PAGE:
One of the most powerful storms to hit the United States swept through parts of Florida’s heavily populated Gulf Coast on Wednesday, causing widespread damage.

St. PETERSBURG, Fla. — Hurricane Jan left a path of destruction in southwest Florida, trapping people in flooded homes, causing damage the roof of the hospital intensive care units and knocking out power to 2 million people before targeting the Atlantic coast.

One of the strongest hurricanes to ever hit the United States swept across the Florida peninsula Wednesday night, threatening catastrophic flooding inland, the National Hurricane Center warned.

The center’s 2 a.m. advisory said Yang was expected to exit over Atlantic waters later Thursday, with flooding rains continuing across central and northern Florida.

In Port Charlotte, along Florida’s Gulf Coast, storm surge flooded a hospital’s lower-level emergency room even as high winds blew part of the roof off the intensive care unit, according to a doctor who works there.

Water poured into the intensive care unit, forcing staff to evacuate the hospital’s sickest patients, some of whom were on ventilators, to other floors, said Dr. Birgit Bodin of HCA Florida Fawcett Hospital. Employees used towels and plastic containers to try to mop up the soggy mess.

The medium-sized hospital occupies four floors, but due to damage, patients were confined to only two floors. Bodin planned to spend the night there in case people affected by the storm arrived and needed help.

“As long as our patients are OK and nobody dies or has a bad outcome, that’s the main thing,” Bodin said.

Law enforcement officials in nearby Fort Myers received calls from people trapped in flooded homes or worried relatives. Appeals were also posted on social media sites, some with videos showing debris-covered water sloshing up to the eaves of houses.

Brittany Hayler, a journalist from Pittsburgh, contacted emergency services about her mother in North Fort Myers, whose home was flooded with 5 feet (1.5 meters) of water.

“We don’t know when the water will fall. We don’t know how they are going to leave, their cars are broken,” Heiler said. “Her only way out is by boat.”

Hurricane Ian turned streets into rivers and downed trees on Wednesday as it slammed into southwest Florida with winds of 150 miles per hour (241 kilometers per hour), pushing up a wall of storm surge. Ian’s strength at landfall was Category 4, tying it for the fifth-strongest hurricane, measured by wind speed, to ever hit the U.S.

By Wednesday evening, Ian had weakened to a Category 1 storm with winds of 90 mph (144 kph) as it moved over land. However, storm surges of up to 6 feet (2 meters) were expected on the opposite side of the state, in northeast Florida, on Thursday.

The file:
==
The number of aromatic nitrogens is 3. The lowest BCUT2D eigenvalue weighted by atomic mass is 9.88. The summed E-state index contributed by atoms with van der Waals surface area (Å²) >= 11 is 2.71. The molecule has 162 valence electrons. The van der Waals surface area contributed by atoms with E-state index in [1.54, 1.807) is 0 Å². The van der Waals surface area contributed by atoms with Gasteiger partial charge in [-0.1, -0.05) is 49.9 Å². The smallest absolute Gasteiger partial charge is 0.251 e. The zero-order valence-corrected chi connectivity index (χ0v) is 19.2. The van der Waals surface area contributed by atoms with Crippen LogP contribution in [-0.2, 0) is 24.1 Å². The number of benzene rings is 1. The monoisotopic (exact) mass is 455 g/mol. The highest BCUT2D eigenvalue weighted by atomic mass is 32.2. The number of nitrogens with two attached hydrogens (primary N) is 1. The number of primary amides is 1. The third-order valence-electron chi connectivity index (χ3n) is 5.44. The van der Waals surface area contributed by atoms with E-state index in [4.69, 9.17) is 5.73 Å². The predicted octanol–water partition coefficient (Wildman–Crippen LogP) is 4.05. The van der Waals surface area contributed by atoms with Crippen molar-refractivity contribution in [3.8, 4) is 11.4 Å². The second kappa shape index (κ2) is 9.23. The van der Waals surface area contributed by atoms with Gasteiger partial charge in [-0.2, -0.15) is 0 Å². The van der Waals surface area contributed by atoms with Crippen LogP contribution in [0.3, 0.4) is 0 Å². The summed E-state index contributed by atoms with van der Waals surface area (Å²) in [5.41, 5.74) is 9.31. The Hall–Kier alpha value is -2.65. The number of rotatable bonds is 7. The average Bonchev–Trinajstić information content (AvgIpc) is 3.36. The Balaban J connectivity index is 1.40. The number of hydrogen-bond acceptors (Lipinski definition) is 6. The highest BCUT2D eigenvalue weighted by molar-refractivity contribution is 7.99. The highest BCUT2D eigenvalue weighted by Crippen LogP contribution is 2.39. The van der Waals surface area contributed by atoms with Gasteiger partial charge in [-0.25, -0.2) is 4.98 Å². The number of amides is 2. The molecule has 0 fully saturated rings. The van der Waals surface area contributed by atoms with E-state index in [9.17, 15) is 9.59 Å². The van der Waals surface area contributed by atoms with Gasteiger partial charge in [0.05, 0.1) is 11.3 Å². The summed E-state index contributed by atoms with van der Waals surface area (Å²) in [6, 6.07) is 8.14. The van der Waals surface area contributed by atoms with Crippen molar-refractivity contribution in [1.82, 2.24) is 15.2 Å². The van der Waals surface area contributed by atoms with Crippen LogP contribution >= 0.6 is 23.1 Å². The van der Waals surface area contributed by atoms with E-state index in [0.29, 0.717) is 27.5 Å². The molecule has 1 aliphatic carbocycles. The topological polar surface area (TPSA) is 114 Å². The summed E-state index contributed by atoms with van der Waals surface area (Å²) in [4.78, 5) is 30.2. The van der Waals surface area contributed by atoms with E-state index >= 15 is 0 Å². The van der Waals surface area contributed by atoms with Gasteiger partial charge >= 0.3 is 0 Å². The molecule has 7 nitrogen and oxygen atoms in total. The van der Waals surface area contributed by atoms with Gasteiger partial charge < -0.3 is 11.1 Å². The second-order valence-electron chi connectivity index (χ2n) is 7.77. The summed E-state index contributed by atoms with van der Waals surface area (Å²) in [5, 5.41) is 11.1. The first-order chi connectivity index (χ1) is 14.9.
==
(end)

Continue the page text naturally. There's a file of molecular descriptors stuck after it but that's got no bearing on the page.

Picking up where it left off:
The storm was about 55 miles (90 km) southwest of Orlando with maximum sustained winds of 75 mph (120 kph) at 2 a.m. Thursday, the Miami Hurricane Center said.

A hurricane warning remained in effect north of Bonita Beach, about 31 miles (50 km) south of Fort Myers, to the Anclote River, including Tampa Bay, and from Sebastian Bay to the Flagler/Volusia county line.

The center has discontinued the hurricane warning between Bonita Beach and Chokoloski. A tropical storm warning from Chokoloska to Flamingo in the southwestern tip of the state has also been discontinued.

Hurricane-force winds are expected in central Florida through early Thursday, with widespread catastrophic flooding likely, the hurricane center said.

As of Wednesday evening, no deaths from Jan had been reported in the United States. But a boat carrying Cuban migrants sank in stormy weather east of Key West on Wednesday.

The US Coast Guard launched a search and rescue mission for 23 people and managed to find three survivors about two miles (three kilometers) south of the Florida Keys, officials said. Four other Cubans swam to Stock Island, east of Key West, the US Border Patrol said. Air crews continued to search for perhaps 20 remaining migrants.

Earlier, the storm hit Cuba, killing two people and knocking out the country’s electrical grid.

The eye of the hurricane hit Cayo Costa, a barrier island west of the heavily populated Fort Myers. As it approaches, waters discharged from Tampa Bay.

More than 2 million homes and businesses in Florida are without power, according to Almost every home and business in the three counties was without power.

Sheriff Bull Prummel of Charlotte County, north of Fort Myers, imposed a curfew from 9 p.m. to 6 a.m. “in order to save life,” saying violators could be charged with a second-degree felony.

“I am imposing the curfew as a means of protecting the people and property of Charlotte County,” Prummel said.

Weather Underground predicted the storm would pass near Daytona Beach and enter the Atlantic before coming back ashore in South Carolina on Friday.

The governors of South Carolina, North Carolina, Georgia and Virginia have preemptively declared states of emergency. Forecasters predicted Ian would return to those states as a tropical storm, likely to bring more flooding rains over the weekend.

Associated Press contributors include Cristina Mesquita in Havana, Cuba; Cody Jackson and Adriana Gomez Licon in Tampa, Florida; Frida Frisar in Miami; Anthony Izaguirre in Tallahassee, Florida; Mike Schneider in Orlando, Florida; Seth Borenstein and Aamer Madhani in Washington; Bobby Cain Calvan in New York; Andrew Welsh-Huggins in Columbus, Ohio; Jay Reeves in Birmingham, Alabama and Alina Hartunian in Phoenix, Arizona.